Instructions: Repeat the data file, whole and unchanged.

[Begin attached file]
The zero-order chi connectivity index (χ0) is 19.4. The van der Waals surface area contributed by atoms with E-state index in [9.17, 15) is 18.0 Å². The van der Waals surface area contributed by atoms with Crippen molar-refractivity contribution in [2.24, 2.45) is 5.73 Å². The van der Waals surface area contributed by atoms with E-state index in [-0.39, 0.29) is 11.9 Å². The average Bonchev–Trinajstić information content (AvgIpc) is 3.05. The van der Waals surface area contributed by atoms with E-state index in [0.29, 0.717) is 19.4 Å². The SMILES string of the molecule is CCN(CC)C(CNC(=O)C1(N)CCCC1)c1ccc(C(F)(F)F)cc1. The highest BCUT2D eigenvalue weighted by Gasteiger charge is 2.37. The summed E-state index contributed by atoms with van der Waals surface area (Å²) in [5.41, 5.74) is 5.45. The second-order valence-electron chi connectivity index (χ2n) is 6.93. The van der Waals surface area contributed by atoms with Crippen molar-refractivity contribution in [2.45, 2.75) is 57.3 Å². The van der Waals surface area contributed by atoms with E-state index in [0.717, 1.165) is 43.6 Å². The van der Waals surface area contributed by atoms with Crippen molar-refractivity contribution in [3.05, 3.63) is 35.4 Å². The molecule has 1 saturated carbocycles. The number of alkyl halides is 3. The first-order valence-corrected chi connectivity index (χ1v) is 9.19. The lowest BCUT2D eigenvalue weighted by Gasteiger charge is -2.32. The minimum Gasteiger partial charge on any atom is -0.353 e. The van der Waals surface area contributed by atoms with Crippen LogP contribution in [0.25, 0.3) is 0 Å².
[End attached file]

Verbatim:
The zero-order chi connectivity index (χ0) is 19.4. The van der Waals surface area contributed by atoms with E-state index in [9.17, 15) is 18.0 Å². The van der Waals surface area contributed by atoms with Crippen molar-refractivity contribution in [2.24, 2.45) is 5.73 Å². The van der Waals surface area contributed by atoms with E-state index in [-0.39, 0.29) is 11.9 Å². The average Bonchev–Trinajstić information content (AvgIpc) is 3.05. The van der Waals surface area contributed by atoms with E-state index in [0.29, 0.717) is 19.4 Å². The SMILES string of the molecule is CCN(CC)C(CNC(=O)C1(N)CCCC1)c1ccc(C(F)(F)F)cc1. The highest BCUT2D eigenvalue weighted by Gasteiger charge is 2.37. The summed E-state index contributed by atoms with van der Waals surface area (Å²) in [5.41, 5.74) is 5.45. The second-order valence-electron chi connectivity index (χ2n) is 6.93. The van der Waals surface area contributed by atoms with Crippen molar-refractivity contribution in [2.45, 2.75) is 57.3 Å². The van der Waals surface area contributed by atoms with E-state index in [0.717, 1.165) is 43.6 Å². The van der Waals surface area contributed by atoms with Crippen molar-refractivity contribution in [3.05, 3.63) is 35.4 Å². The molecule has 1 saturated carbocycles. The number of alkyl halides is 3. The first-order valence-corrected chi connectivity index (χ1v) is 9.19. The lowest BCUT2D eigenvalue weighted by Gasteiger charge is -2.32. The minimum Gasteiger partial charge on any atom is -0.353 e. The van der Waals surface area contributed by atoms with Crippen LogP contribution in [0.25, 0.3) is 0 Å².